Warsaw Choral Festival “On the Royal Route”


Media coverage of the Warsaw Choral Festival “On the Royal Route”

The festival’s artistic director Roman Rewakowicz and his colleagues deserve genuine congratulations. Both the idea and the choice of time in which the festival was held should be rewarded. Sacred music, both ancient and from later eras, fills one with reflection and brings relief to the emotions evoked by the annually renewed debate surrounding the Warsaw Uprising and the date of August 1. Listening to sacred music can become a kind of artistic experience that is naturally close to meditative concentration, a desire for inner order, the distance between the spheres of the sacred and the profane that is so often impossible to achieve.

Jerzy J. Kolarzowski
I Warszawski Festiwal Chóralny i Ensemble Organum Marcela Peresa

The four programs proved to be solid lessons in the history of ensemble singing. This is an obvious value of the festival On the Royal Route.” And how were the artistic impressions? There was a lot of beauty in the performances of both choirs, especially in the delightful pianissimos, melting into the spaces of the churches. (…) The artistic clou of the festival turned out to be the performance of Pérès with his ensemble. (…) The six singers made the audience literally freeze. (…) The music of the Middle Ages in such a performance is well suited to Gothic architecture. The Old Town Cathedral is a beautiful example of Mazovian Gothic, simple and austere (…); it has a large space nicely filled with sound, and it is perfectly compatible with religious music. May it be as often as possible with such wonderful as on that memorable August evening!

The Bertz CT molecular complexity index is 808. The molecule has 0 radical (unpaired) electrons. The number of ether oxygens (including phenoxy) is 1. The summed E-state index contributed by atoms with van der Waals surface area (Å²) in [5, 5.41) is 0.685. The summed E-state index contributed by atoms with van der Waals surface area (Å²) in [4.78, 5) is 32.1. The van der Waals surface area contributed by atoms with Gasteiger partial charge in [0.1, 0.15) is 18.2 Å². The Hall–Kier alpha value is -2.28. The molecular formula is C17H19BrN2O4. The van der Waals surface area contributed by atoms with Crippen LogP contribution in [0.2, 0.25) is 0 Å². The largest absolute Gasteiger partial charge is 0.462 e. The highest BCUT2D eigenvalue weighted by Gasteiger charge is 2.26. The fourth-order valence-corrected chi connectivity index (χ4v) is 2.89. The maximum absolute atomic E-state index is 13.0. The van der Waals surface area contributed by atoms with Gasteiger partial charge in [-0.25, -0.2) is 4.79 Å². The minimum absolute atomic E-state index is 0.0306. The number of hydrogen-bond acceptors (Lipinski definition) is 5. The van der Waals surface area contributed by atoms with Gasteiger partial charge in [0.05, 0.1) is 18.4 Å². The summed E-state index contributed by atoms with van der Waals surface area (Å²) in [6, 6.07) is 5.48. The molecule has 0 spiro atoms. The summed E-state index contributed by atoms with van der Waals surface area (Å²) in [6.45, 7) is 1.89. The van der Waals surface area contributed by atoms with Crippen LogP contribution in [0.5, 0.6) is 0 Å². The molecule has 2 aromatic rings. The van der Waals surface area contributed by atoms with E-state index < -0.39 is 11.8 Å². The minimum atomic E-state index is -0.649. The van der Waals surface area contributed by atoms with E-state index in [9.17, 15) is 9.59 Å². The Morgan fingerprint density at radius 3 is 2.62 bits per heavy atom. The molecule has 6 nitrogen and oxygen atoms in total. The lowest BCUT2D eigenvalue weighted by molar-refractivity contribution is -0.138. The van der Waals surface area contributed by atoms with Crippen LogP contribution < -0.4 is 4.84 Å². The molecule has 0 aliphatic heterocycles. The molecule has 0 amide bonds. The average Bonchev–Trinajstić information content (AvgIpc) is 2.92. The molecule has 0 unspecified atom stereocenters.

Krzysztof Ulucz
Magia średniowiecza na Królewskim Trakcie, Ruch Muzyczny, 6th of September 2009

Last evening, the entire Warsaw Basilica of St. John the Baptist, full of people, went somewhere far into the past for almost two hours… Not a fly sat down, not a church mouse squealed, no one coughed even during the breaks between parts, the silence was ringing all the way. And again we were immersed in the singing, which mesmerized, but also relaxed in its own way. (…) Ensemble Organum sings just like that: naturally. Although the artistry and dexterity of the singers is audible, that’s not what you think about when listening to them. Especially since they don’t try to embellish the timbre of their voices. Marcel Pérès himself, by the way, does not have a beautiful timbre at all, he sings rough and scratchy, a bit flat. It’s as if a serial monk were singing. And yet when you hear all those ornaments, melismas, you know it’s a big art. Pérès has a great deal of knowledge, which, combined with incredible musicianship, results in an alloy that is unparalleled.

Dorota Szwarcman
Podróż przez stulecia, http://szwarcman.blog.polityka.pl/, 2nd of August 2009

(…) A vocal trio from Salento, consisting of: Anna Villani, Maria Mazzotta, Carla Maniglio. The three amiable young girls from southeastern Italy presented a program based on religious and mendicant repertoire, which has survived to this day, despite the various influences of modern times. Traditional folk songs, performed for several voices, according to the Salentan folk tradition – beautifully echoed in the hall of the lower church. In the manner of singing we could admire the unique technique of polyphony. Songs of a contemplative and meditative nature appealed to the audience. The audience listened to the unique concert, rewarding the artists with a big applause.

Tercet z Salento na Ursynowie
13th of August 2009

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